No Need to Hold these Horses: Announcing New Free to Use and Reuse Set

In the Library’s latest Free to Use and Reuse set of images drawn from the collections, the focus is on the horse, and all the myriad ways these noble animals have been part of our lives, including sports, recreation, agriculture, transportation, and so on.

I spotted one image that for me, and maybe for many people, reflects my first experience “riding a horse” – a spin on the back of a colorful carousel horse:

A carousel ride, often fondly called a "merry-go-round," at the annual Iowa State Fair in the capital city of Des Moines. Photo by Carol M. Highsmith, 2016 Aug 11. //hdl.loc.gov/loc.pnp/highsm.39499

A carousel ride, often fondly called a “merry-go-round,” at the annual Iowa State Fair in the capital city of Des Moines. Photo by Carol M. Highsmith, 2016 Aug 11. //hdl.loc.gov/loc.pnp/highsm.39499

Another photo reminded me of the first time I ever sat atop a real horse as a young girl, and couldn’t get over how high up I was, and how I enjoyed the chance to view the world from a totally new perspective:

Thomas W. Beede, resettlement client, Western Slope Farms, Colorado gives his youngest daughter a ride. Photo by Arthur Rothstein, 1939 Oct. //hdl.loc.gov/loc.pnp/fsa.8a12591

Thomas W. Beede, resettlement client, Western Slope Farms, Colorado gives his youngest daughter a ride. Photo by Arthur Rothstein, 1939 Oct. //hdl.loc.gov/loc.pnp/fsa.8a12591

You can almost see the youngest daughter of Thomas Beede imagining what it would be like to take this horse for a ride across the farm, but my guess is this working horse has no interest in a leisure stroll.

Do these photos or others in the set trigger a memory for you? Browse a selection below and check out the entire set for an equine adventure.

Horses. Leaping a 3 ft. 6 hurdle. Photo by Eadweard Muybridge, 1881. //hdl.loc.gov/loc.pnp/cph.3g13748

Horses. Leaping a 3 ft. 6 hurdle. Photo by Eadweard Muybridge, 1881. //hdl.loc.gov/loc.pnp/cph.3g13748

Ringling Bros. Galaxy of Champion Riders. Poster (lithograph) copyrighted by Courier Litho. Co., 1899. //hdl.loc.gov/loc.pnp/ppmsca.55080

Ringling Bros. Galaxy of Champion Riders. Poster (lithograph) copyrighted by Courier Litho. Co., 1899. //hdl.loc.gov/loc.pnp/ppmsca.55080

Montauk Point, Rough Riders, Col. Roosevelt. Photo (cyanotype) by Frances Benjamin Johnston, 1898. //hdl.loc.gov/loc.pnp/ds.04492

Montauk Point, Rough Riders, Col. Roosevelt. Photo (cyanotype) by Frances Benjamin Johnston, 1898. //hdl.loc.gov/loc.pnp/ds.04492

Shepherd with his horse and dog on Gravelly Range, Madison County, Montana. Photo by Russell Lee, 1942 Aug. //hdl.loc.gov/loc.pnp/fsac.1a35022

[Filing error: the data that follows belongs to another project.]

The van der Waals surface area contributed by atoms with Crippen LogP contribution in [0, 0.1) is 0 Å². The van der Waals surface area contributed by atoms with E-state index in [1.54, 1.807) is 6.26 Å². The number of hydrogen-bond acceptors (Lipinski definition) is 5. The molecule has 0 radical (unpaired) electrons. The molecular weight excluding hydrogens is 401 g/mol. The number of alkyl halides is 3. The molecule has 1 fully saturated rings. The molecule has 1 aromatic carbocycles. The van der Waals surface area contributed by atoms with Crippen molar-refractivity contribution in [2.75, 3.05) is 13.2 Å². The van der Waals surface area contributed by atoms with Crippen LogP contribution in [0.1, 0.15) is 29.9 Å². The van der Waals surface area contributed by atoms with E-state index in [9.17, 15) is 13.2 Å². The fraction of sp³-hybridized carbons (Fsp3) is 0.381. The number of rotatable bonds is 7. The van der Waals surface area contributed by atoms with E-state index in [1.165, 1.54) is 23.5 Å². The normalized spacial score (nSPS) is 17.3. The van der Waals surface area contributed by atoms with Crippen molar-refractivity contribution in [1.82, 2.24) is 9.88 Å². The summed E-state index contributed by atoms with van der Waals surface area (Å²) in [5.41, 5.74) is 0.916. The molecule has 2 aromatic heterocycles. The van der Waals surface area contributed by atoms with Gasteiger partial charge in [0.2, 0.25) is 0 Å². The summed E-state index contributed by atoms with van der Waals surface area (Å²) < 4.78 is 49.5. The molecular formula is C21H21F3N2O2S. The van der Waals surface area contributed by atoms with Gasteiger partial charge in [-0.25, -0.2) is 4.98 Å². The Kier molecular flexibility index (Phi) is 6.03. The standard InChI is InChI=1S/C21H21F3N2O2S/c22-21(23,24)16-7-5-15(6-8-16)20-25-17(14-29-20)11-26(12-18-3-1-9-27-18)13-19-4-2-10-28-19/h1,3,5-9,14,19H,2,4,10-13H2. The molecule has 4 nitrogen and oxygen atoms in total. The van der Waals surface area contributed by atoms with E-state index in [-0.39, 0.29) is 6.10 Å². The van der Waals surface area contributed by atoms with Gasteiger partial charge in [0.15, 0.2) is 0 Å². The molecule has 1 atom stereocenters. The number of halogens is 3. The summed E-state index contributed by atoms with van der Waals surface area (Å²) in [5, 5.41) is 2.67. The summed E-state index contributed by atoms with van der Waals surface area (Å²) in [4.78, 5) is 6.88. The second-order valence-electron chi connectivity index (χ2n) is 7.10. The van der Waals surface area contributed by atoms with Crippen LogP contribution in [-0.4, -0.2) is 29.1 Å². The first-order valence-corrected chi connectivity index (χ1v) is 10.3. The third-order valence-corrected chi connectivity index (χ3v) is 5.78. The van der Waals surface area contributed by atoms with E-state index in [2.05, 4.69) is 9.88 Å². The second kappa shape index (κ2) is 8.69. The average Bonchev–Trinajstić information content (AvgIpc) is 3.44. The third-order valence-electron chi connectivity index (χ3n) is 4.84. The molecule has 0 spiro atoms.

Shepherd with his horse and dog on Gravelly Range, Madison County, Montana. Photo by Russell Lee, 1942 Aug. //hdl.loc.gov/loc.pnp/fsac.1a35022

[Inez Milholland Boissevain, wearing white cape, seated on white horse at the National American Woman Suffrage Association parade, March 3, 1913, Washington, D.C.] Photo from George Grantham Bain Collection, 1913 March 3. //hdl.loc.gov/loc.pnp/ppmsc.00031

[Inez Milholland Boissevain, wearing white cape, seated on white horse at the National American Woman Suffrage Association parade, March 3, 1913, Washington, D.C.] Photo from George Grantham Bain Collection, 1913 March 3. //hdl.loc.gov/loc.pnp/ppmsc.00031

The horse wrangler / Erwin E. Smith, Bonham, Texas. Photo by Erwin E. Smith, copyrighted 1910 June 24. //hdl.loc.gov/loc.pnp/ppmsca.07350

The horse wrangler / Erwin E. Smith, Bonham, Texas. Photo by Erwin E. Smith, copyrighted 1910 June 24. //hdl.loc.gov/loc.pnp/ppmsca.07350

Union engine no. 3 - York, Pa., fire department. Photo copyrighted 1911. //hdl.loc.gov/loc.pnp/cph.3c01290

Union engine no. 3 – York, Pa., fire department. Photo copyrighted 1911. //hdl.loc.gov/loc.pnp/cph.3c01290

Learn More:

One Comment

  1. Virginia A Rebyak
    May 15, 2020 at 12:36 pm

    Then why is our government trying to get rid of our wild horses? Reduce their sizes, mess up their DNA by cruel fertilization? The government along with special interests including ranchers, oil industry, mining, etc have destroyed our taken away most of the land the horses once roamed. And then they claim overpopulation and destroying the environment when wild horses are conducive to the health of the ecosystem and cattle destroy it along with man’s drilling, mining, etc. The horses roam a very small portion compared to cattle. And the government ignores the concerns of most Americans. They are destroying the last icons of our history and heritage. They have been here for millions of years and wild life and the environment survived. Interesting how the environment isn’t the same. It is because man is destroying the environment and much of the wildlife that has sustained the land and our dependency on it (plant life, water, food, etc).

Add a Comment

This blog is governed by the general rules of respectful civil discourse. You are fully responsible for everything that you post. The content of all comments is released into the public domain unless clearly stated otherwise. The Library of Congress does not control the content posted. Nevertheless, the Library of Congress may monitor any user-generated content as it chooses and reserves the right to remove content for any reason whatever, without consent. Gratuitous links to sites are viewed as spam and may result in removed comments. We further reserve the right, in our sole discretion, to remove a user's privilege to post content on the Library site. Read our Comment and Posting Policy.

Required fields are indicated with an * asterisk.